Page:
In a new class called Design and Construction of Programmable Molecular Systems, students came together to study molecular programming, a young research field with huge potential for transforming all molecular sciences into information technology.
Growing up, Katie Brennan didn't have a lot of opportunities to travel. So when she started her biology studies at Caltech, one of her main goals was to explore the world. Thanks to a plenitude of funding from the Institute, Brennan—a graduating senior—can now cross two more continents and the mountains of Washington State off her list.
A rover designed and built by Caltech undergraduate students will compete later this week in the RASC-AL Explorational Robo-Ops Competition at NASA's Johnson Space Center. The four-wheeled robot will be controlled by a group of students who will be located back on campus, in the basement of Spalding Laboratory.
Caltech senior Arvind Kannan has been selected to receive a Churchill Scholarship, which will fund his graduate studies at the University of Cambridge for the next academic year. Kannan, a chemical engineering major and English minor, was one of only 14 students selected to receive the award this year.
The Keck Institute for Space Studies has announced that it will fund a new student-led mini program, giving a handful of undergraduate students the opportunity to help develop instruments for an extreme-terrain rover called Axel, which could one day be used to explore the moon, Mars, or an asteroid.
Seven finalists, named the best speakers out of 290 who presented their research on SURF Seminar Day in October, competed in the third and final round of the Doris S. Perpall SURF Speaking Competition on January 19. Three juniors won the top honors, with Kevin Gu in first place, Anum Jang Sher in second, and Matthew Mayers in third.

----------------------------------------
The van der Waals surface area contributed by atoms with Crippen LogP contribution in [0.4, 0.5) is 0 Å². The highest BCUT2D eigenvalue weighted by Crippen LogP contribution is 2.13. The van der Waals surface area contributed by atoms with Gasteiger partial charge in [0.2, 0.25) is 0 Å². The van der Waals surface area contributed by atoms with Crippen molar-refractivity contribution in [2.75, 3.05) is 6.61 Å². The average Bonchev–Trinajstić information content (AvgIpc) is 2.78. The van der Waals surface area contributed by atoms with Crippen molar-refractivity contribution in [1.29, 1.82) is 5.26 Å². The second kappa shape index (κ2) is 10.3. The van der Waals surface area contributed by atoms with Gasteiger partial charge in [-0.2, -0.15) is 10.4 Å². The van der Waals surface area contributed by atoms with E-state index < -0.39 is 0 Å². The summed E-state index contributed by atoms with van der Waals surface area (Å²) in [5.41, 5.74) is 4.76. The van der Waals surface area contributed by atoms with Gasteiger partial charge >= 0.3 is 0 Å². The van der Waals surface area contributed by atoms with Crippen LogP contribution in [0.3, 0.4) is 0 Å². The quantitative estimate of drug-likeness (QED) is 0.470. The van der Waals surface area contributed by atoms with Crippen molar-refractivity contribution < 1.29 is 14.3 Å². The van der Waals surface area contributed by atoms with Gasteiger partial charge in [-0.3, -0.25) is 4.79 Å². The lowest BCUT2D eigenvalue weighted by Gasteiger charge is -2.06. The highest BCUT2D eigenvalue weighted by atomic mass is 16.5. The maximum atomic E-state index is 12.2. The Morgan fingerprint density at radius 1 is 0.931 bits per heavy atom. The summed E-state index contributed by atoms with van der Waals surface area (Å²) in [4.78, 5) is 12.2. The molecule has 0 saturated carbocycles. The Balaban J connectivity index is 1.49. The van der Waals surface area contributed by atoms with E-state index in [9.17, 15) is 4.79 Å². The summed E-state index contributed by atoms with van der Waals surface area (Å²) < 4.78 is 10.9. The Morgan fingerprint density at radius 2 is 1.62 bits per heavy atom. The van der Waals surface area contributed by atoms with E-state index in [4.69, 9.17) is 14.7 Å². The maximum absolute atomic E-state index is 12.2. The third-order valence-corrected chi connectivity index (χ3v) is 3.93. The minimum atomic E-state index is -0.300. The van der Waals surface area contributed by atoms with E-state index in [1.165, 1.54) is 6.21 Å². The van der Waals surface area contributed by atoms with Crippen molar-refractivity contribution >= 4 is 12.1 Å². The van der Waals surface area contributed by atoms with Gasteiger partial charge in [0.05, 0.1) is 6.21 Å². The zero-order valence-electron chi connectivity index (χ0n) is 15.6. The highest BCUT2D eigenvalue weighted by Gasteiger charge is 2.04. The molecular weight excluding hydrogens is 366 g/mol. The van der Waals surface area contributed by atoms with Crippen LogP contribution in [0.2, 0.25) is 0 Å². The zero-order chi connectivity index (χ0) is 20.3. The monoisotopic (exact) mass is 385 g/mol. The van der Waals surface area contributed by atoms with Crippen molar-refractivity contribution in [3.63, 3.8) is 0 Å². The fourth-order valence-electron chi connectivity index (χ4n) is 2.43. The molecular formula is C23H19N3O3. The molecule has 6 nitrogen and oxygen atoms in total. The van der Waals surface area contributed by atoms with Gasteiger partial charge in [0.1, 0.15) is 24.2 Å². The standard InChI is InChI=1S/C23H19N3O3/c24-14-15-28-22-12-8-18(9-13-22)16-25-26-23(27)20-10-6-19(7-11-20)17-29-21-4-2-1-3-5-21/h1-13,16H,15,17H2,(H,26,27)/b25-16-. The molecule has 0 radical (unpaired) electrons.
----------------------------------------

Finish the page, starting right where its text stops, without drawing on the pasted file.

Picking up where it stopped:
Seven Caltech undergrads will do their best to impress, inform, and generally dazzle the audience and judges in the final round of the Doris S. Perpall SURF Speaking Competition Thursday at 2 p.m. in the Beckman Institute auditorium.
A team of undergrads recently received accolades for their research at an international competition in Boston. Their studies, which earned them a gold award at the 2011 International Bio-Molecular Design Competition, started out as a summer undergrad research fellowship (SURF) project. The group also received a third place ranking in the "best wiki" prize category, based on a series of web pages that explained their project, "DeoxyriboNucleicAwesome."
Their summer research is about to take a group of Caltech undergrads SURFing across the country for a global competition. The students, gold medal winners in last month's International Genetically Engineered Machine (iGEM) regional competition, are headed to MIT this weekend for the world championship jamboree.
Caltech senior Wilson Ho spent his summer completing a SURF project in the lab of Robert Grubbs, one of the winners of the 2005 Nobel Prize in Chemistry. Ho tells his nonscientist friends and family that the goal of his project is to develop "stem-cell Band-Aids" that might one day help restore vision in those suffering from macular degeneration.